Chapter 1. What is functional programming?


This chapter covers

  • The benefits of functional programming
  • Problems with side effects
  • How referential transparency makes programs safer
  • Reasoning about programs with the substitution model
  • Making the most of abstraction

Not everybody agrees on a definition for functional programming (FP). In general terms, functional programming is a programming paradigm, and it’s about programming with functions. But this doesn’t explain the most important aspect: how FP is different from other paradigms, and what makes it a (potentially) better way to write programs. In his article “Why Functional Programming Matters,” published in 1990, John Hughes writes the following:

Functional programs contain no assignment statements, so variables, once given a value, never change. More generally, functional programs contain no side effects at all. A function call can have no effect other than to compute its result. This eliminates a major source of bugs, and also makes the order of execution irrelevant—since no side effect can change an expression’s value, it can be evaluated at any time. This relieves the programmer of the burden of prescribing the flow of control. Since expressions can be evaluated at any time, one can freely replace variables by their values and vice versa—that is, programs are “referentially transparent.” This freedom helps make functional programs more tractable mathematically than their conventional counterparts.[1]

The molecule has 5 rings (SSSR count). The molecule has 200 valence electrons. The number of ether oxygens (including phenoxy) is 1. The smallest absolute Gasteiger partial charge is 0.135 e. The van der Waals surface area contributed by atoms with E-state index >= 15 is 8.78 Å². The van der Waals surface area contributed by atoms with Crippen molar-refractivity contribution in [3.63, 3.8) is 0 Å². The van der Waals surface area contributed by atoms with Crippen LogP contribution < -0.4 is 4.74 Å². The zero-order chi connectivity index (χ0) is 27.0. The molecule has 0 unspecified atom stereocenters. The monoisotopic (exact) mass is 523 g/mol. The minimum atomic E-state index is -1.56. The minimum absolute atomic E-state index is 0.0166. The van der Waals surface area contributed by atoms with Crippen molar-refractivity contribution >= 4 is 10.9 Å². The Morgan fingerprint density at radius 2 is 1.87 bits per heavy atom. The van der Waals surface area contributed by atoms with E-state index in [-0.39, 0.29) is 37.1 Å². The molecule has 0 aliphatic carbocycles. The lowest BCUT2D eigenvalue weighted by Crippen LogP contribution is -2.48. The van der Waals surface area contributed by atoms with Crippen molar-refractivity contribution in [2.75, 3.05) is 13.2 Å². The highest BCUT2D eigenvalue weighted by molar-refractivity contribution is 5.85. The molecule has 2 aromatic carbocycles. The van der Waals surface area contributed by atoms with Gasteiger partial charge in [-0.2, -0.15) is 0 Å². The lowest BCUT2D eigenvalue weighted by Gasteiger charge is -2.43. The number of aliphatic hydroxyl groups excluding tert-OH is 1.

1.1. What is functional programming?

1.2. Writing useful programs with no side effects

1.3. How referential transparency makes programs safer

1.4. The benefits of functional programming

1.5. Using the substitution model to reason about programs

1.6. Applying functional principles to a simple example

1.7. Pushing abstraction to the limit

1.8. Summary